Gouging the rich?

Robert Kuttner

April 23, 1993|By Robert Kuttner

CONSERVATIVE DEFENDERS of supply-side economics are now arguing that President Clinton's plan to raise taxes on the rich is not just unfair -- it's also futile. If you raise tax rates on the rich they will just spend less time earning income, and work harder at tax avoidance.

These people have no shame, and they assume we have no memory. This set of claims mirrors the supply-side predictions of the early 1980s that lower tax rates on the rich would yield increased revenues. And the latest arguments against taxing the rich are just about as accurate.

As you will recall, advocates of the 1981 Reagan tax cut predicted that a cut in tax rates would actually increase tax collections -- because rich people would supposedly work harder, invest more, and so on. Supposedly, the federal budget would be in surplus by 1984.

Instead, we got a decade of escalating deficits; indeed, the deficits would have been far worse but for the fact that payroll taxes were raised on working people. Supply-side economics was an intellectual fraud and a budgetary debacle.

One of those supply-side boosters was Harvard economist Martin Feldstein, who served as chairman of Reagan's Council of Economic Advisers. Today, in scholarly papers and op-ed columns, Mr. Feldstein is leading the charge against higher taxes on the rich, based on the same faulty logic.

The Clinton deficit-reduction plan would restore higher tax brackets on households with taxable incomes in excess of $140,000. They would pay at a marginal rate of 36 percent, up from 31 percent under present law (and down from 91 percent in the 1940s). Households with taxable incomes over $250,000 would pay an additional surcharge, for an effective top rate of 39.6 percent.

Mr. Feldstein contends that as much as 86 percent of revenue increases anticipated from higher tax rates on the rich would evaporate, for two reasons. First, rich people would stop working so hard; second, they would move more of their income into tax shelters.

In a paper for the National Bureau of Economic Research, co-authored with Daniel Feenberg, he wrote: "The most direct way for a taxpayer to reduce taxable income in response to substantially higher marginal tax rates would be by working less." Mr. Feldstein argues, hypothetically, that if a couple making $180,000 responds to the tax hike by working less hard and bringing in $9,000 less income, the Treasury would actually be worse off.

However, this projection is pure speculation. Most economists have long observed that actual people respond to tax increases in opposite ways. Some may decide to work less in order to avoid being pushed into higher tax brackets, while others will work harder to maintain their levels of after-tax earnings. Few people base their work effort mainly on changes in tax rates.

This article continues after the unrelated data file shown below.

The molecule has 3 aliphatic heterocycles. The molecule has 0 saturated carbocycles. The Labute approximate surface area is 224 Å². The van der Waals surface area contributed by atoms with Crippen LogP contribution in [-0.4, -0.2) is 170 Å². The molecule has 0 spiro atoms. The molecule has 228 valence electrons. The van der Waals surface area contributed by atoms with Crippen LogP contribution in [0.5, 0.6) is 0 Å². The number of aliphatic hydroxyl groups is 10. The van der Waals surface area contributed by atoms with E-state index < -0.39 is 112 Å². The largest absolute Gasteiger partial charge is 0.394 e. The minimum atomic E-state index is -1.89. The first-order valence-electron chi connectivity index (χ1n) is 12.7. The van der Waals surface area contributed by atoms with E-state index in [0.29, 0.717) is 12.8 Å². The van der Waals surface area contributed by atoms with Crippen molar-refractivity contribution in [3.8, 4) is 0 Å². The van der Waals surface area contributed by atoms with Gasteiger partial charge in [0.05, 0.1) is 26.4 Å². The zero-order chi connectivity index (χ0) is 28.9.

Two recent articles in the Journal of Economic Perspectives, summarizing research on how tax rates actually affect the way people work and earn, suggest that any "labor effects" of tax changes are far more modest than Mr. Feldstein claims, and in some cases the opposite of what he projects.

Mr. Feldstein's second argument at least has a grain of plausibility. If top tax rates go up, he contends, more wealthy taxpayers will try harder to shelter their income by changing how they invest and how they are compensated.

For example, wealthy people could shift their investments into tax shelters such as tax-exempt bonds, or take more of their pay in the form of fringe benefits and deferred compensation, or invest in stocks for growth rather than taxable income and hence defer being taxed.

However, since the 1986 Tax Reform Act, many of the most flagrant loopholes have been closed; it's not as easy to shelter income as it once was. Nor, except for high ranking executives, is it so easy to modify your pay package for tax-avoidance purposes. Nor can investors easily shift from, say, high-yield stocks to high-growth stocks without paying a capital gain.

And in fact, the Clinton Treasury did take into account the reasonable likelihood of increased tax-sheltering. The Treasury took its raw calculation of revenue increases from higher tax rates, and then reduced that number by 15 percent.

Ironically, one of the reasons why tax-sheltering is newly possible is that the Clinton program, in deference to investors, would leave the capital gains rate at 28 percent, while raising the top rate on wage and salary income to 39.6 percent. Robert McIntyre, the director of Citizens for Tax Justice, observes that if the critics are truly worried about revenue losses caused by wealthy people sheltering income, they should support a higher capital gains rate and work to close other loopholes.

Nothing should enrage the ordinary, workaday taxpayer more than the claim that it is futile to try taxing the rich. It recalls Leona Helmsley's arrogant comment that taxes are for the "little people."

Even with the system's remaining loopholes, higher tax rates on well-off people really will yield higher revenue collections if Congress doesn't lose its nerve. Think about it: If tax avoidance by the rich were so easy, nobody would be railing against the higher rates.

Robert Kuttner writes a regular column on economic issues.

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